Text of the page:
We have a set of elements $E=\{e_1, e_2, \ldots, e_m\}$, and $n$ subsets of $E$: $S_1, S_2, \ldots, S_n$ The union of those subsets is $E$, and each subset $S_i$ has a non-negative weight $w_i$.

The standard set cover problem is to find set of $S_i$'s whose union is $E$ and whose total weight is the smallest possible.

In the partial cover variation of this problem, we are given a $p \in (0,1)$ and are asked to find a minimum total cost set of $S_i$'s whose union has at least $p|E|$ elements.That is, find and index set $I \subseteq \{1,\ldots,n\}$ such that $|\bigcup_{i \in I}S_i| \geq p|E| $ and this is the cheapest set of $S_i$'s which have this property.

Give a polynomial time algorithm which finds a set of $S_i$'s whose union has at least $p|E|$ elements and whose total cost is at most $c(p)OPT$ where $OPT$ is the optimal cost of the set cover problem and $c(p)$ is a constant that depends on $p$.

My initial thought was that you could solve the relaxed version of the set cover problem, and do a rounding of the variables, where you round a variable $x_i$ (being associated with set $S_i$) to $1$ if $x_i \geq 1-p$, and otherwise round it down. This means the cost will be multiplied by a factor of no more than $1/(1-p)$.

The problem with this is that an element may be in many sets $S_i$ and so it may be the case that no $x_i > 1-p$ for the constraint corresponding to this element.

  • $\begingroup$ If I am not mistaken, this is not possible: For the general set cover problem we know that there exists no approximation algorithm with factor better than $O(log n)$, unless P = NP. Now assume that we have an algorithm with the properties you require. Then when getting an instance of general set cover, we can add an element $e_{m+1}$ to $E$ and a set $S_{n+1} = \{ e_{m+1} \}$ to the set system; $S_{n+1}$ costs as much as all the other sets together. Now we run your algorithm with $p = n/(n+1)$. Then your algorithm will give us a constant factor approximation of set cover. Contradiction. $\endgroup$
    – tranisstor
    Apr 15, 2016 at 15:36
  • $\begingroup$ $p$ is a constant, for argument's sake, we can just fix it to be, say, $0.9$. I think and argument like yours can be applied though. This is a text book exercise, I assumed it would be solvable, but perhaps it is not. $\endgroup$ Apr 15, 2016 at 20:43
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    $\begingroup$ It is solvable, and @tranisstor's example is not an issue. hint: the approximation factor is $O(\log(1/(1-p)))$. $\endgroup$ Apr 16, 2016 at 3:14
  • $\begingroup$ You mean do the greedy algorithm for the set cover problem until you have less than (1-p)m elements left? $\endgroup$ Apr 16, 2016 at 12:11
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    $\begingroup$ By "$OPT$ is the optimal cost of the set-cover problem", do you mean the minimum cost to cover all elements, or the minimum cost to cover $p|E|$ elements? If it's the former (as assumed by @SashoNikolov), the greedy algorithm gives a constant-factor approximation (you can show this following one of the standard analyses of greedy for set cover). If it's the latter (as assumed by @tranisstor), the greedy algorithm gives a $H_{|E|} \approx \ln |E|$ approximation, which is essentially best possible as the problem is as hard as set cover. $\endgroup$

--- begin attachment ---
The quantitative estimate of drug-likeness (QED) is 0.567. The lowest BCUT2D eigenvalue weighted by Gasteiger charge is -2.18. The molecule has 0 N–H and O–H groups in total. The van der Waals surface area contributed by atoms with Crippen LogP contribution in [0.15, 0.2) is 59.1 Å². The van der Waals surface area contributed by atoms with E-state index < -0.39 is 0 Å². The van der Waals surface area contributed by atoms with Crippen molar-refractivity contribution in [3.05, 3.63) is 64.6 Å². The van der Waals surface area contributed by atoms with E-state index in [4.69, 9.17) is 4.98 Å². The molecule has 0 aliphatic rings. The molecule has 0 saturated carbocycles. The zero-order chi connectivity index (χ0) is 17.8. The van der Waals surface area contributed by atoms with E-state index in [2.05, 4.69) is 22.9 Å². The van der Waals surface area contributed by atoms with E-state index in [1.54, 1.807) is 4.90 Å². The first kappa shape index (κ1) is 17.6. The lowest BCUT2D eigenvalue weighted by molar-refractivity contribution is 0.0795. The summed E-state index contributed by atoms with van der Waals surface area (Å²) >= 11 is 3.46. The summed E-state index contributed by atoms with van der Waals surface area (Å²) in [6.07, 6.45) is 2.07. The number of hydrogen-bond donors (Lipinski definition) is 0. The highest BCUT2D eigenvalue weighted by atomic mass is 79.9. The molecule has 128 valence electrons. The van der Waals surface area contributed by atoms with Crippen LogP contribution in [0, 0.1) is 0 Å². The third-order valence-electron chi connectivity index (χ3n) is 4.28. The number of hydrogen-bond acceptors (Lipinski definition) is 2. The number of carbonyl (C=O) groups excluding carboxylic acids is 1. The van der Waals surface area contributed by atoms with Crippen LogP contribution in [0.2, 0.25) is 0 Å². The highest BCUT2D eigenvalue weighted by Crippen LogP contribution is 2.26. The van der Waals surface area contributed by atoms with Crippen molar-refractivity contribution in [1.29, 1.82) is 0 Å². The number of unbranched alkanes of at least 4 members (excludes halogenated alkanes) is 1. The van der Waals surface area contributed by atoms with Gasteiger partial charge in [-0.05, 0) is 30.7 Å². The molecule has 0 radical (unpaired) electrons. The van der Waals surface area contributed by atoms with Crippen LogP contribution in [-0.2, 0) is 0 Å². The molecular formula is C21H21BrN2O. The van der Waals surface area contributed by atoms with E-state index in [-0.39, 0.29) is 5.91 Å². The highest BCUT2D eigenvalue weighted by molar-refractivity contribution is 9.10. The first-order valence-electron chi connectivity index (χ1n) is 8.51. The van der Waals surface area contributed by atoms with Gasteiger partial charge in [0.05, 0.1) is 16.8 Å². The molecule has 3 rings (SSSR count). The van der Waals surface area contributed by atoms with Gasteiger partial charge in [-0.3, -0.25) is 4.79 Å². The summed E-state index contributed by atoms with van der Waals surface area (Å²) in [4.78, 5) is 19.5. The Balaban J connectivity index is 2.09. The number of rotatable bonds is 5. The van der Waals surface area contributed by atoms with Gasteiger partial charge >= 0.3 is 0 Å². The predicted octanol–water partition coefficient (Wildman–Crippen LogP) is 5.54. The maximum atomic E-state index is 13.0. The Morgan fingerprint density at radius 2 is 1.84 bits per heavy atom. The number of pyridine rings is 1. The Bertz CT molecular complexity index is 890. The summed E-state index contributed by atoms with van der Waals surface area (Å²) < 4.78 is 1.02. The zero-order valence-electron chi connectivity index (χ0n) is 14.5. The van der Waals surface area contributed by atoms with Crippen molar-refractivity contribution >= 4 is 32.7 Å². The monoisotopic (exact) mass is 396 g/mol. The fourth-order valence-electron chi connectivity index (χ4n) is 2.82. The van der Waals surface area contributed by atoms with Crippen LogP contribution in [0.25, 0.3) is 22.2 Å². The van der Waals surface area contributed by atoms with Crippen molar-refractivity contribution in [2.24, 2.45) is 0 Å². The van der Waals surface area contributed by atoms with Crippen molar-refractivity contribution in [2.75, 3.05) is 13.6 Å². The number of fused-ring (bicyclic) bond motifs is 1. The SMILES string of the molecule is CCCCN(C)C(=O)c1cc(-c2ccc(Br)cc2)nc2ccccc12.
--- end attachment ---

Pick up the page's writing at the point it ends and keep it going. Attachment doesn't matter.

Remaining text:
– Neal Young
    Apr 16, 2016 at 17:57

1 Answer 1


Having discussed with other users, I believe the following answers the question.

To begin with let us recap the greedy algorithm for the set cover problem, in which we wish to cover all of $E$ as cheaply as possible. At each step, the algorithm adds the set $S_i$ for which $\frac{w_i}{|\hat{S}_i|}$ is lowest, where $\hat{S}_i$ is the subset of $S_i$ which has yet to be covered. It can be shown that this minimum is upper bounded by $\frac{OPT}{Z}$ where $OPT$ is the optimal weight for the (full) set cover problem and $Z$ is the number of elements not yet covered. From this, one can show a a total weight bounded by $H_{|E|} \approx \log |E|$.

However, if one were to stop the algorithm as soon as $p|E|$ elements were covered, then we would get the bound $\approx \log \frac{1}{1-p}$, as per @SashoNikolov's comment.

We can get a $H_{p|E|}$ approximation for the partial set problem by modifying the greedy algorithm as follows: At each iteration, choose the $S_i$ which minimizes $\frac{w_i}{\min(|\hat{S}_i|, Z)}$ where $Z$ is the number of elements we still need to get to complete $p|E|$ elements. Now we can guaranteed that there is an $S_i$ for which the above is bounded by $OPT/Z$ (where now $OPT$ is the optimal for the partial set cover). To see this, suppose an optimal solution is the collection of sets $S_1=\{xx|...\}$ $S_2=\{xxx|...\}$, $S_3=\{xxx|......\}$. In this notation, the $x$ represents an already covered element, and after the $|$ are elements which are not covered. Let $a_1, a_2, a_3$ denote the number of such uncovered elements and suppose $a_1, a_2, a_3\leq Z$. Then $$min \{\frac{w_1}{a_1}, \frac{w_2}{a_2}, \frac{w_3}{a_3}\}\leq \frac{w_1+w_2+w_3}{a_1+a_2+a_3} = \frac{OPT}{a_1+a_2+a_3} \leq \frac{OPT}{Z}.$$

Of course, if any of the $a_i$'s is larger than $Z$ then it is replaced by $Z$ in the above inequalities and they hold.

The starting $Z$ is $Z_0=p|E|$, and a similar analysis as for the full set cover leads to a total weight bounded by $OPT \cdot H_{Z_0}$.


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